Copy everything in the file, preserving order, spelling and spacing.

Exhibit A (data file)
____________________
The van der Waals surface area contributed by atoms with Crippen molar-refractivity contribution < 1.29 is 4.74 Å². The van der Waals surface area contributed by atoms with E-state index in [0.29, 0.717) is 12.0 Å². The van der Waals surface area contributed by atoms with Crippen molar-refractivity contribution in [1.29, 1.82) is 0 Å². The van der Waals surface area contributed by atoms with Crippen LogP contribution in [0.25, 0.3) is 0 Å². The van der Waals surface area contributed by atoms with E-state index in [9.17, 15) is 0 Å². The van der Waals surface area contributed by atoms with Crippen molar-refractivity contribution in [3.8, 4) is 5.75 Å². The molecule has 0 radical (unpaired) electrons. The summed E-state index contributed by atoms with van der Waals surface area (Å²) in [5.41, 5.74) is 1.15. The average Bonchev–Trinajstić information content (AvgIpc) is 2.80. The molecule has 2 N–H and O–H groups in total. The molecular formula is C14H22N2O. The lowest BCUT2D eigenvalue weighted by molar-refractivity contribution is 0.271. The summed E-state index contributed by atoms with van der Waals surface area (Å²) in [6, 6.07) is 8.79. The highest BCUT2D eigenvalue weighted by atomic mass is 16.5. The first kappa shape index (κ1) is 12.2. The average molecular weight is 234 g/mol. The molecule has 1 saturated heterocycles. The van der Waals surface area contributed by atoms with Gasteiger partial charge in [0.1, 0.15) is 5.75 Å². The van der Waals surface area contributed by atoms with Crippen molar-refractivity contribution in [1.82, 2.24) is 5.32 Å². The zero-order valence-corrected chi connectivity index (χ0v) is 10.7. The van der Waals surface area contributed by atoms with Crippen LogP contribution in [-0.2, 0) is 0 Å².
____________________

The van der Waals surface area contributed by atoms with Crippen molar-refractivity contribution < 1.29 is 4.74 Å². The van der Waals surface area contributed by atoms with E-state index in [0.29, 0.717) is 12.0 Å². The van der Waals surface area contributed by atoms with Crippen molar-refractivity contribution in [1.29, 1.82) is 0 Å². The van der Waals surface area contributed by atoms with Crippen LogP contribution in [0.25, 0.3) is 0 Å². The van der Waals surface area contributed by atoms with E-state index in [9.17, 15) is 0 Å². The van der Waals surface area contributed by atoms with Crippen molar-refractivity contribution in [3.8, 4) is 5.75 Å². The molecule has 0 radical (unpaired) electrons. The summed E-state index contributed by atoms with van der Waals surface area (Å²) in [5.41, 5.74) is 1.15. The average Bonchev–Trinajstić information content (AvgIpc) is 2.80. The molecule has 2 N–H and O–H groups in total. The molecular formula is C14H22N2O. The lowest BCUT2D eigenvalue weighted by molar-refractivity contribution is 0.271. The summed E-state index contributed by atoms with van der Waals surface area (Å²) in [6, 6.07) is 8.79. The highest BCUT2D eigenvalue weighted by atomic mass is 16.5. The first kappa shape index (κ1) is 12.2. The average molecular weight is 234 g/mol. The molecule has 1 saturated heterocycles. The van der Waals surface area contributed by atoms with Gasteiger partial charge in [0.1, 0.15) is 5.75 Å². The van der Waals surface area contributed by atoms with Crippen molar-refractivity contribution in [1.82, 2.24) is 5.32 Å². The zero-order valence-corrected chi connectivity index (χ0v) is 10.7. The van der Waals surface area contributed by atoms with Crippen LogP contribution in [-0.2, 0) is 0 Å².